An unfavorable light.
Our trip to San Diego last over the holidays was marred with some heinous weather. It rained, for 7 straight days.
In Seattle, this is known simply as “a week.”
But in San Diego, land of sunshine and mirth, it was a sign of the end of days. People were acting weird. Like, vacant-eyed, moody, maybe-I-should-take-up-the-guitar-because-I’m-stuck-inside weird. Being from the Pacific Northwest, this phenomenon was not unfamiliar to us.
Rand and I watched them as though they were hamsters in a cage. We’d occasionally tap on the glass, to see what they’d do. Mostly, they complained/marveled at the weather, acted confused, and then got into fender benders because they can’t drive in any sort of precipitation. (Insert another zinger here noting that this is how we Seattlites react to snow).
While we are no strangers to wet winter weather, we were bummed by San Diego’s downpour. Rand and I hoped that we’d get to enjoy the sun, and some long, lazy days spent outside, drinking margaritas and laughing at people who consider 65-degree weather “chilly”. Instead, we were soaked. And miserable. Probably more so than had we stayed at home. Because Seattle is supposed to be rainy and rotten in December. San Diego is not.
Our hometown, having sprouted up in the rain, knows how to deal with it well. There’s plenty of things to do in Seattle that don’t require you to step outside in dark, miserable months of winter. Awnings to stand under. Covered walkways to follow. We have sky bridges and a teeny tiny semblance of an underground (in the form of the bus tunnel). Even on the grayest days, Seattle manages to twinkle, just the littlest bit.
And on sunny days? It positively glows.
But San Diego, a town that rarely has to deal with more than a few drizzles every now and then? It completely shuts down in a downpour. The outdoor cafes are barren. The open-air malls (a concept that I find foreign and fascinating) are vacant. The beach becomes a distant memory. The town, lovely in the sunshine, just becomes … ick.
And that’s when it hit me: cities, like people, need good lighting.
On rainy days, Seattle may not be a great beauty, but her quirky, fun, and intellectual sides shine through. After all, since she couldn’t rely on her looks, she made sure what she had on the inside was great: good music venues, interesting boutiques, wonderful restaurants.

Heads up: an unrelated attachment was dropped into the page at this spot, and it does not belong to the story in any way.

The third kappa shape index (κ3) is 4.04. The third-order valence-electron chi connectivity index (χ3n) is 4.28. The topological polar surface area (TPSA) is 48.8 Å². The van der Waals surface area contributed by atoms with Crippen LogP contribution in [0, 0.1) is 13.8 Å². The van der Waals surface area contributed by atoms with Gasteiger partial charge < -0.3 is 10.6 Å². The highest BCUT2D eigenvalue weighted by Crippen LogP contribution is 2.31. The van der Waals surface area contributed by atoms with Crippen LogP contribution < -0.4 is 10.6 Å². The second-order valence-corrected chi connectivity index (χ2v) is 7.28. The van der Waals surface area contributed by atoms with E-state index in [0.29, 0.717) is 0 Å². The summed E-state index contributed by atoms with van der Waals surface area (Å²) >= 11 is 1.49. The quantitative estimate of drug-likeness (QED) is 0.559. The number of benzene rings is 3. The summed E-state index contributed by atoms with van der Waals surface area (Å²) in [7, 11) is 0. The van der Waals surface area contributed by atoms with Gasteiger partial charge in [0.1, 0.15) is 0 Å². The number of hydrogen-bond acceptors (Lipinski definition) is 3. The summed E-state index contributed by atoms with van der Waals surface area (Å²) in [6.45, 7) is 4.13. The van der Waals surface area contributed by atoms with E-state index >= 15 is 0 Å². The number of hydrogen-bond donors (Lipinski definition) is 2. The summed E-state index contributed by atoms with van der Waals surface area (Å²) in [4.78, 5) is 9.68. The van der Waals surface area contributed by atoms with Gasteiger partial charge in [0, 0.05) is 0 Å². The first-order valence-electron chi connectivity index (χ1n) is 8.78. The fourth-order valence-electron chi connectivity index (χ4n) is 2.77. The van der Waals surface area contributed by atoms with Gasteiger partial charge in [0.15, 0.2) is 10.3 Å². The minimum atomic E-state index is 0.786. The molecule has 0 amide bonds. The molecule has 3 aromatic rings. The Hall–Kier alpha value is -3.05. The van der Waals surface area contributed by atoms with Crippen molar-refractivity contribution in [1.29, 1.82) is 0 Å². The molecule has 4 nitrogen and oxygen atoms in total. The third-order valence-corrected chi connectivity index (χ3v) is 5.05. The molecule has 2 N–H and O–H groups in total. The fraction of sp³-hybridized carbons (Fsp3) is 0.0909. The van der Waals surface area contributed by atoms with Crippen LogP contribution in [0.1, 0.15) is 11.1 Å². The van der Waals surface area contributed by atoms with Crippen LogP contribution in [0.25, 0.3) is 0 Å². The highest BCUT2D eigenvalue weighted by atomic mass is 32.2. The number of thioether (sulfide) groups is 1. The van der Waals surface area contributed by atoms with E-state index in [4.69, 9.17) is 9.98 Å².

But in the rain, San Diego is like the pretty girl whose beauty suddenly faded. Having skated by on her looks (the fabulous beaches, the blue skies and sunshine, even in the middle of winter), she has, it seems, less to offer on a rainy day. Denied outdoor seating by the inclement weather, we sat inside at a few of our favorite San Diego cafes and bars … and soon realized that without the fantastic view or sunshine, the beer was middling, the food mediocre at best. The rain had cast the city in an unfavorable light.
It reminded me of that one Seinfeld episode (seriously, how often do I reference that show? It’s getting ridiculous) where Jerry starts dating a girl who, as George informs him, is a “two-face.” Depending on the lighting, she switches from gorgeous to not-so-gorgeous, and back again.
(For the record, I always thought that episode, while funny, was kind of lame. The girl is cute even when she shows her ugly face, and let’s be fair: Jerry Seinfeld is not a Greek god. He’s just not.)
In the harsh light of gray, San Diego showed us her ugly face. Rand and I repeatedly asked each other what, exactly, we were doing there. How could we have ever thought Ocean Beach was so great? The pace of life was painfully slow. The people had no sense of urgency – it took forever to get service at a restaurant, to get checked out at the grocery store, to get anything done, anywhere. There was traffic at all times of day, even in the most outlying of areas. The sidewalks were poorly lit, and littered with dog poo.
“This is terrible,” I groaned after our fifth straight day of rain. Rand quietly nodded, and we both vowed that next Christmas, we’d go somewhere else. Almost immediately upon agreeing on that fact, the skies cleared. It was glorious.
We forgot about the bad restaurants, the miserable walks in the rain, the drivers who careened into one another (but thankfully weren’t hurt). We sat in a cafe that on a rainy day may have been mediocre, but in the sunshine was nothing short of fabulous. When the waiter forgot to put in one of our orders, we deemed it considerate of him (“He’s watching our waistlines!”). We were cheerful and giddy.
I often remind myself that looks aren’t everything – that it’s what on the inside that counts. And, sadly, San Diego – quite literally – doesn’t have that much going on inside. She has few things to offer on a rainy day. Fortunately, those are few and far between in Southern California.
And when they do come? Don’t worry. Things will be pretty again. You just need to wait for the right light.
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